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A Question Begging an Answer
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Late Trains? Who’s to Blame?
Railway Adventures – Heritage Train Tour Leaders Q & A’s with Chris Harding
Passed Again and Again and Again
Weekend in Edinburgh by train, take 2Last year we celebrated our Ruby Wedding Anniversary. Among other things we planned a tour of the Scottish Highlands on the Belmond Royal Scotsman but unfortunately that fell victim to the pandemic (specifically to the impossibility of the foreign tourists, who had taken all the other places on the tour, being able to get here), so that holiday was truncated to (a very splendid) weekend in Edinburgh and a similar highland tour booked for this August instead, again with a weekend in Edinburgh to start it off.The Royal Scotsman check-in is done at The Balmoral Hotel and last year I booked a couple of nights there in a special room in order to begin our special celebratory holiday in style, but this year we thought we'd try somewhere else so that we were not trying to emulate the wonderful time we'd had at The Balmoral last year, so I booked a couple of nights at the Hilton Edinburgh Carlton, just round the corner: it would still be a great room in a great hotel but would not just be a repeat of what we had already done.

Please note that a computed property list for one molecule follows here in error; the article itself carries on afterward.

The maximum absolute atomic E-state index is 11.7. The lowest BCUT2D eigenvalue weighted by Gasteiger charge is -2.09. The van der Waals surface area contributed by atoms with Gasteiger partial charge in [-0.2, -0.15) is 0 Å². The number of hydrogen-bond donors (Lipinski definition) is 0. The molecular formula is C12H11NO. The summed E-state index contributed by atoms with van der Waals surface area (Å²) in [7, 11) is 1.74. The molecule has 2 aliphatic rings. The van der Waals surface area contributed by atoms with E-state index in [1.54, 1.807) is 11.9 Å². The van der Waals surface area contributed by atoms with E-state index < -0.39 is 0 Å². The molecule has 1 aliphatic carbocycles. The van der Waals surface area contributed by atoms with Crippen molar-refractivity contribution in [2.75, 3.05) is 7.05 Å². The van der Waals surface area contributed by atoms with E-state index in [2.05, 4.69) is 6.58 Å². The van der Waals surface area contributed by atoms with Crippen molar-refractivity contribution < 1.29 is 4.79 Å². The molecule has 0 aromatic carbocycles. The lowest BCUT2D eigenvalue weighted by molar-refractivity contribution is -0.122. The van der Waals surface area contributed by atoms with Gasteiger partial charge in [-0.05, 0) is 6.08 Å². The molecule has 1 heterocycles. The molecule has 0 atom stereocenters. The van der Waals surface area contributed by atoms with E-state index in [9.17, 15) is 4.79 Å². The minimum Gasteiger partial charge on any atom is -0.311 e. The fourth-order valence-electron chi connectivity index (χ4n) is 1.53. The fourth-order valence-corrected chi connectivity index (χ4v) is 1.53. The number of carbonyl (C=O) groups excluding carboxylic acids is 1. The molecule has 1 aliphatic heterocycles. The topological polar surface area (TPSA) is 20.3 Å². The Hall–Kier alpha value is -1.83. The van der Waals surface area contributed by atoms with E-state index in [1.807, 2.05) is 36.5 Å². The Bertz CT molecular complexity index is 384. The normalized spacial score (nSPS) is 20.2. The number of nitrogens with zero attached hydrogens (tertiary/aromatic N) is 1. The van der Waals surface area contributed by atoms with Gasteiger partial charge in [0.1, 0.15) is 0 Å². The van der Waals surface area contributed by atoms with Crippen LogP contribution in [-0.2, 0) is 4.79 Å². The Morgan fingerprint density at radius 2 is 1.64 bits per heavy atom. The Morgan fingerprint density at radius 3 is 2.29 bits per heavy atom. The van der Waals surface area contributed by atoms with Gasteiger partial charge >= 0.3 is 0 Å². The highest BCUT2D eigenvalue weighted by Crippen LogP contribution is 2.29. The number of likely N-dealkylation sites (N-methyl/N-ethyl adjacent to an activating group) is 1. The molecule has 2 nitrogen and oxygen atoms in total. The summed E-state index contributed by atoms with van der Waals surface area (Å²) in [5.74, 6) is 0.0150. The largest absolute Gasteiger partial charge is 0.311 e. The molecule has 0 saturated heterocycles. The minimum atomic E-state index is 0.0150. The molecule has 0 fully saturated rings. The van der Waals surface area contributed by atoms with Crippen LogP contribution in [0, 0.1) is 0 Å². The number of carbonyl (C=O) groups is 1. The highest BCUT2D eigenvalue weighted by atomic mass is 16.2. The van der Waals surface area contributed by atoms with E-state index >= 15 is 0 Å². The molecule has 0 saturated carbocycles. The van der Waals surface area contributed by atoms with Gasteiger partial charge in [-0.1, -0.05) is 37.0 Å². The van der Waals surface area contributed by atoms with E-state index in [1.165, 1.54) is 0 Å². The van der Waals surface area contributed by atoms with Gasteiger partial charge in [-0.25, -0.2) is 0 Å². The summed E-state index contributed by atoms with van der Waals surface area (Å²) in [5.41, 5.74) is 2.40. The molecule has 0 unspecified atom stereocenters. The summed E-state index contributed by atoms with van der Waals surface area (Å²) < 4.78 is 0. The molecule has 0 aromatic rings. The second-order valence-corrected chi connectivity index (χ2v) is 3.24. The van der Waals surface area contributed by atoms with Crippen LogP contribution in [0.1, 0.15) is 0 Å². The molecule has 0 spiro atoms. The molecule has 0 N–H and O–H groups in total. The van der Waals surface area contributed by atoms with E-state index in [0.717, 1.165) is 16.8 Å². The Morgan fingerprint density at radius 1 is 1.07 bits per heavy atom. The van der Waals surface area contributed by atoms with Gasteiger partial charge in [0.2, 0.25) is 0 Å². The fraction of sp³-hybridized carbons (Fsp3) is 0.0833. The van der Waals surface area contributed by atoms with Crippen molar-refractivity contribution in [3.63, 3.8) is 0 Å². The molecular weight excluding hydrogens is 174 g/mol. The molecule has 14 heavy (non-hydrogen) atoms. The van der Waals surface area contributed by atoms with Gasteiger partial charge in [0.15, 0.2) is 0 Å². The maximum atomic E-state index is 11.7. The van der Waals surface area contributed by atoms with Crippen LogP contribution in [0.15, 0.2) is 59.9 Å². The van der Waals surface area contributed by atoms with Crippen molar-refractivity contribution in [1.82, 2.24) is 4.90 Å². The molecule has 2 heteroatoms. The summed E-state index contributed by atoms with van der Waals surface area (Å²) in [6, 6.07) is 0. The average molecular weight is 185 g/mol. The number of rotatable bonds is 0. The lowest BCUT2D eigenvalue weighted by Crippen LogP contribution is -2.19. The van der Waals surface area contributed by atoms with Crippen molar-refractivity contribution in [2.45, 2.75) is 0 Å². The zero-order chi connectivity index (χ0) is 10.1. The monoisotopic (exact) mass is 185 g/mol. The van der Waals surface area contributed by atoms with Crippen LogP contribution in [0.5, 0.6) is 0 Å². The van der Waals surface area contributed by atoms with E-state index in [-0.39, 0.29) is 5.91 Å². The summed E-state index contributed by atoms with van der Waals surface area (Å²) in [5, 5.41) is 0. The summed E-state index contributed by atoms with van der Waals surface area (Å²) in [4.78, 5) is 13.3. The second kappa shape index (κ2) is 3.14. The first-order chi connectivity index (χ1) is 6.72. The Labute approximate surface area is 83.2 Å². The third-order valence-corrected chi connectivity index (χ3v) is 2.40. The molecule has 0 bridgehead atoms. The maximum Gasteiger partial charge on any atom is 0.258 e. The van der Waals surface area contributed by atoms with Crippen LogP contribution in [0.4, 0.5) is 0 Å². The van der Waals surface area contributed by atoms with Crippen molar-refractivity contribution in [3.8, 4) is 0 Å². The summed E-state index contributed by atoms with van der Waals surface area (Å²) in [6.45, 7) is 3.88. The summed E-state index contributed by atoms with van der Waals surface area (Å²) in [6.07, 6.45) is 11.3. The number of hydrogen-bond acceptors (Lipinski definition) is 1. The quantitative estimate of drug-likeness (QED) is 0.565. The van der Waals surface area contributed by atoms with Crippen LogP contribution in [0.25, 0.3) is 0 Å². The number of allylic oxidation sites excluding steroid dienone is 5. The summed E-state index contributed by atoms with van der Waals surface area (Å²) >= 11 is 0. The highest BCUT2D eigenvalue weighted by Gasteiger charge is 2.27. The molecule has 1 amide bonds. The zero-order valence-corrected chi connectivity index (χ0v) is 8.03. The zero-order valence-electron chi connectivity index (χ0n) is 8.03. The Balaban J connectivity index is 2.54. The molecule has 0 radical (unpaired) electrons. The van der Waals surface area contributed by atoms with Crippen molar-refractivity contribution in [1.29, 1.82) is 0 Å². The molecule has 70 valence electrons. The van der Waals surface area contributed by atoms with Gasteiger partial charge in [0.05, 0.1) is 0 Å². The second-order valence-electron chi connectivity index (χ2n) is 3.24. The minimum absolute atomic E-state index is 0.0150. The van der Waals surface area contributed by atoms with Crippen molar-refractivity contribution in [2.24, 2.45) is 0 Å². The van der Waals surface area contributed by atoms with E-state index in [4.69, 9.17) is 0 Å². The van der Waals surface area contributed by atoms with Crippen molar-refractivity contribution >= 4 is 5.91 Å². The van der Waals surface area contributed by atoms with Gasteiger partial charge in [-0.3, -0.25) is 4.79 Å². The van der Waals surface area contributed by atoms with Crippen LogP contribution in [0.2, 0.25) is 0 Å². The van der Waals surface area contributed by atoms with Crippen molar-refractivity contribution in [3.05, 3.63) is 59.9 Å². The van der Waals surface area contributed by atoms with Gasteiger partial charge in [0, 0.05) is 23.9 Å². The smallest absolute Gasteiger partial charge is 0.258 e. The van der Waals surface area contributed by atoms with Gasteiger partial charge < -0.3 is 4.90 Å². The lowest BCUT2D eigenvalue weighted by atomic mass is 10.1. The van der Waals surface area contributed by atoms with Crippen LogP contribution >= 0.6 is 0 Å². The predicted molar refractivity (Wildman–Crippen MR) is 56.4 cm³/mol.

Like so many other trips this summer, booking the train tickets was a bit protracted as I waited for Advance tickets for the various sections of the journey to become available, but in the end all was booked and we just had to wait for the time to come. Fortunately we had our south coast holiday and our short break in London to enjoy so that we were not just pacing the room waiting for Scotland. Nevertheless, there were preparations to be made! Two of the dinners on the Royal Scotsman were to be formal and required traditional evening wear, so I had to check that my dinner suits were clean and pressed, ditto the dress shirts, and for the informal dinners on the other two evenings a jacket ("with or without a tie") was still needed, so I had to ensure that something suitable was also available for those. Then in Scotland in August it is anyone'e guess what the weather will be doing so a wide selection of daywear would be required to cope with anything from hot sun to pouring rain and cold: while we'd had cold, wet weather in England this August, it was not so in parts of Scotland. Thus our usual size of suitcase would be inadequate, especially for Alison's evening dresses. Before we went to London for the short break we had our larger cases out on the spare bed, the cases usually reserved for long European tours, and prepared most of the outfits we'd need, because we would be home for just one complete day before leaving for Edinburgh, so there would be little time to prepare and pack between the trips.